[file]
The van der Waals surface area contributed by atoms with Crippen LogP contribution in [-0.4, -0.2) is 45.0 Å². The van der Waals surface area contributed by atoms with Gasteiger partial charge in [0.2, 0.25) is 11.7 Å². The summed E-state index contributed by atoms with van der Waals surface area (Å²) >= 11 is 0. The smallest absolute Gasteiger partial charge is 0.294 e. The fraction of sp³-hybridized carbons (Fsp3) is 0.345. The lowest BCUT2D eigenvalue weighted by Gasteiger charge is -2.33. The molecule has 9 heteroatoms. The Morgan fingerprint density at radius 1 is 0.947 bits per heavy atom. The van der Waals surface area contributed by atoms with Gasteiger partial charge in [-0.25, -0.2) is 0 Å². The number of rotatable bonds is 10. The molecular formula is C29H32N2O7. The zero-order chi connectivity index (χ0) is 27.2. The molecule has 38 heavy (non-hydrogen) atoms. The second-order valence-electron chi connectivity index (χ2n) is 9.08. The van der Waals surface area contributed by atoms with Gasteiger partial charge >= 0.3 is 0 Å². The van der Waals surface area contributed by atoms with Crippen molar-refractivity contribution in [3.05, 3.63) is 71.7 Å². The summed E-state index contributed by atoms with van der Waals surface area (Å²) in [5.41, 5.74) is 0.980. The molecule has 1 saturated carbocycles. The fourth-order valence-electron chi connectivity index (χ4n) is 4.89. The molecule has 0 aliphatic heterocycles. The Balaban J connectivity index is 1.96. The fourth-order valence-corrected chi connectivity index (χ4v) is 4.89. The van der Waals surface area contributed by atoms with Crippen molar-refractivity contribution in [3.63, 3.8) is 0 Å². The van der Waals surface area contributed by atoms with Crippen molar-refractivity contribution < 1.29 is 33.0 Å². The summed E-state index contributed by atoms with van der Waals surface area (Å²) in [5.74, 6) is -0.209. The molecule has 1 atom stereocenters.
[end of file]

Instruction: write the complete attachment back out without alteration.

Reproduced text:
The van der Waals surface area contributed by atoms with Crippen LogP contribution in [-0.4, -0.2) is 45.0 Å². The van der Waals surface area contributed by atoms with Gasteiger partial charge in [0.2, 0.25) is 11.7 Å². The summed E-state index contributed by atoms with van der Waals surface area (Å²) >= 11 is 0. The smallest absolute Gasteiger partial charge is 0.294 e. The fraction of sp³-hybridized carbons (Fsp3) is 0.345. The lowest BCUT2D eigenvalue weighted by Gasteiger charge is -2.33. The molecule has 9 heteroatoms. The Morgan fingerprint density at radius 1 is 0.947 bits per heavy atom. The van der Waals surface area contributed by atoms with Gasteiger partial charge in [-0.25, -0.2) is 0 Å². The number of rotatable bonds is 10. The molecular formula is C29H32N2O7. The zero-order chi connectivity index (χ0) is 27.2. The molecule has 38 heavy (non-hydrogen) atoms. The second-order valence-electron chi connectivity index (χ2n) is 9.08. The van der Waals surface area contributed by atoms with Gasteiger partial charge >= 0.3 is 0 Å². The van der Waals surface area contributed by atoms with Crippen molar-refractivity contribution in [3.05, 3.63) is 71.7 Å². The summed E-state index contributed by atoms with van der Waals surface area (Å²) in [5.41, 5.74) is 0.980. The molecule has 1 saturated carbocycles. The fourth-order valence-electron chi connectivity index (χ4n) is 4.89. The molecule has 0 aliphatic heterocycles. The Balaban J connectivity index is 1.96. The fourth-order valence-corrected chi connectivity index (χ4v) is 4.89. The van der Waals surface area contributed by atoms with Crippen molar-refractivity contribution in [3.63, 3.8) is 0 Å². The van der Waals surface area contributed by atoms with Crippen molar-refractivity contribution < 1.29 is 33.0 Å². The summed E-state index contributed by atoms with van der Waals surface area (Å²) in [5.74, 6) is -0.209. The molecule has 1 atom stereocenters.